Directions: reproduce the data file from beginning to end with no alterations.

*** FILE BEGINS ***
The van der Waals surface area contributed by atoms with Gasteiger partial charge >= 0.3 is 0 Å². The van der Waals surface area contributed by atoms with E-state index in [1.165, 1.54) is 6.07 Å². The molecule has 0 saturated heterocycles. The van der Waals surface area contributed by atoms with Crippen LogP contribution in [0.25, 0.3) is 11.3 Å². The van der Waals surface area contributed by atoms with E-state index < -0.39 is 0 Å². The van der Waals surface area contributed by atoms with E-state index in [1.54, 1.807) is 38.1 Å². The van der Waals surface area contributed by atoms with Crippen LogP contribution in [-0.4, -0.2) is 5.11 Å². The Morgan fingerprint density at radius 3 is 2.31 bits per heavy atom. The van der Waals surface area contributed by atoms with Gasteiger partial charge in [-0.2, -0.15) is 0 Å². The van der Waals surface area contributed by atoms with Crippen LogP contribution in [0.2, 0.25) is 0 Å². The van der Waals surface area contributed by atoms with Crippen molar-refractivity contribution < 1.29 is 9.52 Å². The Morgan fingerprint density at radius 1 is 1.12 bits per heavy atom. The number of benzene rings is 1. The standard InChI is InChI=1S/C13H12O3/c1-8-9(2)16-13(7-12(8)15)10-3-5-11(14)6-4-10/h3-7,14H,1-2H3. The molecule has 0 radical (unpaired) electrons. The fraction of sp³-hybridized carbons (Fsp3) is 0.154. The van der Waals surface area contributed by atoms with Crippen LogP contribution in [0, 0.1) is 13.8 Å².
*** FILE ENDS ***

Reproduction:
The van der Waals surface area contributed by atoms with Gasteiger partial charge >= 0.3 is 0 Å². The van der Waals surface area contributed by atoms with E-state index in [1.165, 1.54) is 6.07 Å². The molecule has 0 saturated heterocycles. The van der Waals surface area contributed by atoms with Crippen LogP contribution in [0.25, 0.3) is 11.3 Å². The van der Waals surface area contributed by atoms with E-state index < -0.39 is 0 Å². The van der Waals surface area contributed by atoms with E-state index in [1.54, 1.807) is 38.1 Å². The van der Waals surface area contributed by atoms with Crippen LogP contribution in [-0.4, -0.2) is 5.11 Å². The Morgan fingerprint density at radius 3 is 2.31 bits per heavy atom. The van der Waals surface area contributed by atoms with Gasteiger partial charge in [-0.2, -0.15) is 0 Å². The van der Waals surface area contributed by atoms with Crippen LogP contribution in [0.2, 0.25) is 0 Å². The van der Waals surface area contributed by atoms with Crippen molar-refractivity contribution < 1.29 is 9.52 Å². The Morgan fingerprint density at radius 1 is 1.12 bits per heavy atom. The number of benzene rings is 1. The standard InChI is InChI=1S/C13H12O3/c1-8-9(2)16-13(7-12(8)15)10-3-5-11(14)6-4-10/h3-7,14H,1-2H3. The molecule has 0 radical (unpaired) electrons. The fraction of sp³-hybridized carbons (Fsp3) is 0.154. The van der Waals surface area contributed by atoms with Crippen LogP contribution in [0, 0.1) is 13.8 Å².